9 to strike is really a response to our pre-trial brief,
10 but, in effect, what it is, is a motion pertaining to
11 the indictment and the form of the indictment, so it is
12 not really responsive to the Court's order that they
13 respond to a pre-trial brief.
14 One motion --
15 JUDGE MAY: Ms. Hollis, may I say, you're
16 clearly right about that. If we were going to be
17 technical about it, we could simply refuse to accept
18 the motion or the relief application and order them to
19 file a separate motion, and our hearing it today is
20 merely a matter of convenience and, of course, mustn't
21 be taken as condoning any departure from the normal
22 practice which should be followed.
23 MS. HOLLIS: Yes, Your Honour. And we
24 certainly do appreciate the convenience that is given
25 by addressing this -- how it has been raised, and
1 that's what we are attempting to do. In that regard,
2 Your Honour, we would point out that because we
3 received this very recently -- I believe it was Friday
4 of last week -- we have not had the ability to date to
5 file a written reply to this. Certainly because these
6 motions are very serious motions, we would request the
7 right to file a more complete response if the Trial
8 Chamber believes that would be warranted.
9 But moving on, Your Honour, to the second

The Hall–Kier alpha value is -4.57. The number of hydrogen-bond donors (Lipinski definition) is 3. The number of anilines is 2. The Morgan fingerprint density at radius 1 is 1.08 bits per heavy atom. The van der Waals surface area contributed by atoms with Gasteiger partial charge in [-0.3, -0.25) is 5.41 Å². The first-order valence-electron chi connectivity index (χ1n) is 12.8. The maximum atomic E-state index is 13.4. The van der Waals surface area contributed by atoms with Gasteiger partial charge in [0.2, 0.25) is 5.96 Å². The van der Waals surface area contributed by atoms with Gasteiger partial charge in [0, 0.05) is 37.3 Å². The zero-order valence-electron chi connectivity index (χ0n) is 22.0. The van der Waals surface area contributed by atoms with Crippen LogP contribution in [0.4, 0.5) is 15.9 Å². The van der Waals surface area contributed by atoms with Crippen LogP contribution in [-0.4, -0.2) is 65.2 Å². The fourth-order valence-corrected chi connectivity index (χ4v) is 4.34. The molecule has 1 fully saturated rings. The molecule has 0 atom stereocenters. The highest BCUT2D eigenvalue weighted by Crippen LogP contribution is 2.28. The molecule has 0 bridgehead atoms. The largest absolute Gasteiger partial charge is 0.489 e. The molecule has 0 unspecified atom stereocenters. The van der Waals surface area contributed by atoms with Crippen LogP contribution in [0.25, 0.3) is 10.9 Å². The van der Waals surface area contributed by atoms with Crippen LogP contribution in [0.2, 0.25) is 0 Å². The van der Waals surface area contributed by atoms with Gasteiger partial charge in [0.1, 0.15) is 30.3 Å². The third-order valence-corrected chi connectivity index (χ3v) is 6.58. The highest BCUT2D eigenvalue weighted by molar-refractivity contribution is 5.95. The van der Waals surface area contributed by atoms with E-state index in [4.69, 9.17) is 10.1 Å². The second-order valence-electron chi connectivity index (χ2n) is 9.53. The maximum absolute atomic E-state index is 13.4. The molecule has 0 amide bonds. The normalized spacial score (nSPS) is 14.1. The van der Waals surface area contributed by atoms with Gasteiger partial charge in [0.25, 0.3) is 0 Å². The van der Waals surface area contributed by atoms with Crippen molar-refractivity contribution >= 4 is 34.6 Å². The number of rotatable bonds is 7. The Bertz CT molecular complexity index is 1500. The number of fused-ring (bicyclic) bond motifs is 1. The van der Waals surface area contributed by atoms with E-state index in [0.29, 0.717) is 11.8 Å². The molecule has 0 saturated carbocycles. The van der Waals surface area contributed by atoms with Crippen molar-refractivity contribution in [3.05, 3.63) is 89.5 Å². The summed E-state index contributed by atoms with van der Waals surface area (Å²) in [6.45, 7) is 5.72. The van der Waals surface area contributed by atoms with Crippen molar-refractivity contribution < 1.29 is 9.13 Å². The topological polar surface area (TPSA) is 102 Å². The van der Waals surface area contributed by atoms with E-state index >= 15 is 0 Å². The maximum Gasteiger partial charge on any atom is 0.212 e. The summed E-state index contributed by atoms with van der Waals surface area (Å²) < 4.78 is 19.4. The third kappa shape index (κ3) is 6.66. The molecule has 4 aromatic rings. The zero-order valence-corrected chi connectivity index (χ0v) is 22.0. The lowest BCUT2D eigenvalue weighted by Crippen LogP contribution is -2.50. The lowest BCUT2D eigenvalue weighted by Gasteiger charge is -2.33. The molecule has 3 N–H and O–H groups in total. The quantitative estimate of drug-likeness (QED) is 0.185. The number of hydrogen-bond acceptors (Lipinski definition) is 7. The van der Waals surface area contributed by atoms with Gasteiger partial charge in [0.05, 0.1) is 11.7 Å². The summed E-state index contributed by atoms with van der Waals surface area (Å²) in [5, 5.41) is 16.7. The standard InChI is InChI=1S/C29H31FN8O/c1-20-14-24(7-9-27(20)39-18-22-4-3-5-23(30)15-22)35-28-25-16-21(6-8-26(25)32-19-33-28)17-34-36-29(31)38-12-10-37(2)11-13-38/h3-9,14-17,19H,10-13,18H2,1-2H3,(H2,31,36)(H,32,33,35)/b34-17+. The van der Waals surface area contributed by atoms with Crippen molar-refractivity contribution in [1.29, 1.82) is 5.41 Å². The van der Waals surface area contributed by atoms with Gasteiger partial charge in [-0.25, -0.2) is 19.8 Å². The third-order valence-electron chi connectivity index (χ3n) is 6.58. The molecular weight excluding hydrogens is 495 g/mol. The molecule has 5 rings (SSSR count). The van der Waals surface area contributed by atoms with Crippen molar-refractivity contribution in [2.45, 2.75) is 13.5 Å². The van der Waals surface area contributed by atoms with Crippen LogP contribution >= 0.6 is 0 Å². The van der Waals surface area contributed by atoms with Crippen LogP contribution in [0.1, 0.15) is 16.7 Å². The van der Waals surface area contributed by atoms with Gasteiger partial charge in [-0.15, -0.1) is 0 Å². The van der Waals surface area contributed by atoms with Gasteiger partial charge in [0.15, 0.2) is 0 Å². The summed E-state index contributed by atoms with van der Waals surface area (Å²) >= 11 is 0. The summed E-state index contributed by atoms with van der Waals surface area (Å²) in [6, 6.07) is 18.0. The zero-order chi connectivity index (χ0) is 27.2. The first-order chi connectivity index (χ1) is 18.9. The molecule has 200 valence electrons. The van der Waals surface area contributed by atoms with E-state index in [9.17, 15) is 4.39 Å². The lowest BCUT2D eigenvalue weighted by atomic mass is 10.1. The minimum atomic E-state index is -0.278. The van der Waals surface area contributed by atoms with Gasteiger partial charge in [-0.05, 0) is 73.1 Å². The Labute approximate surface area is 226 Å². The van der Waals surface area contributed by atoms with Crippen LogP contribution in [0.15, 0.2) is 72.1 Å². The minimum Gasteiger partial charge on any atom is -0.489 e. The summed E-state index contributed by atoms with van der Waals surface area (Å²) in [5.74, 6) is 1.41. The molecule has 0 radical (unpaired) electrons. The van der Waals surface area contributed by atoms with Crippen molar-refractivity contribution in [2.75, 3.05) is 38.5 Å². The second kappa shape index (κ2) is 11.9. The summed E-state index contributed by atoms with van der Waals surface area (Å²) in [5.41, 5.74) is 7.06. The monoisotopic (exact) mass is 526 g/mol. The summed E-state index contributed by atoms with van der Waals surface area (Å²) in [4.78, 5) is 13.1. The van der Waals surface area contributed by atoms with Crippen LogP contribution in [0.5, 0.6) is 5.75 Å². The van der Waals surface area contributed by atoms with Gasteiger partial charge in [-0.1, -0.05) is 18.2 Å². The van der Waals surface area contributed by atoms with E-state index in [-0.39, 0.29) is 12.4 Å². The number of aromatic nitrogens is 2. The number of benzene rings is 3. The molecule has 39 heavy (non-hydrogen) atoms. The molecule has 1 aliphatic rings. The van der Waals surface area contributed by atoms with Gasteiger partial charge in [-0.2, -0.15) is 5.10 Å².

10 motion that they attempt to raise in their response.
11 This appears to be a motion alleging defects in the
12 form of the indictment, and in reviewing this again,
13 perhaps, first of all, if we may, in a more technical
14 sense in terms of pleadings and timing of pleadings, we
15 would point out the following: That this accused had
16 his initial appearance on the 30th of July of 1997.
17 The Rules that were then in effect gave the accused 60
18 days from his initial appearance to file a motion such
19 as this, a motion relating to defects in the form of
20 the indictment. His time to have filed such a motion
21 would have ended on the 1st of October. The Rule, our
22 present Rule, is a different Rule. That Rule was not
23 changed until the 20th of October and the 12th of
24 November amendments were added to the Rules for the
25 Tribunal. We suggest that under this reading, looking
1 at the Rule in place at the time of the initial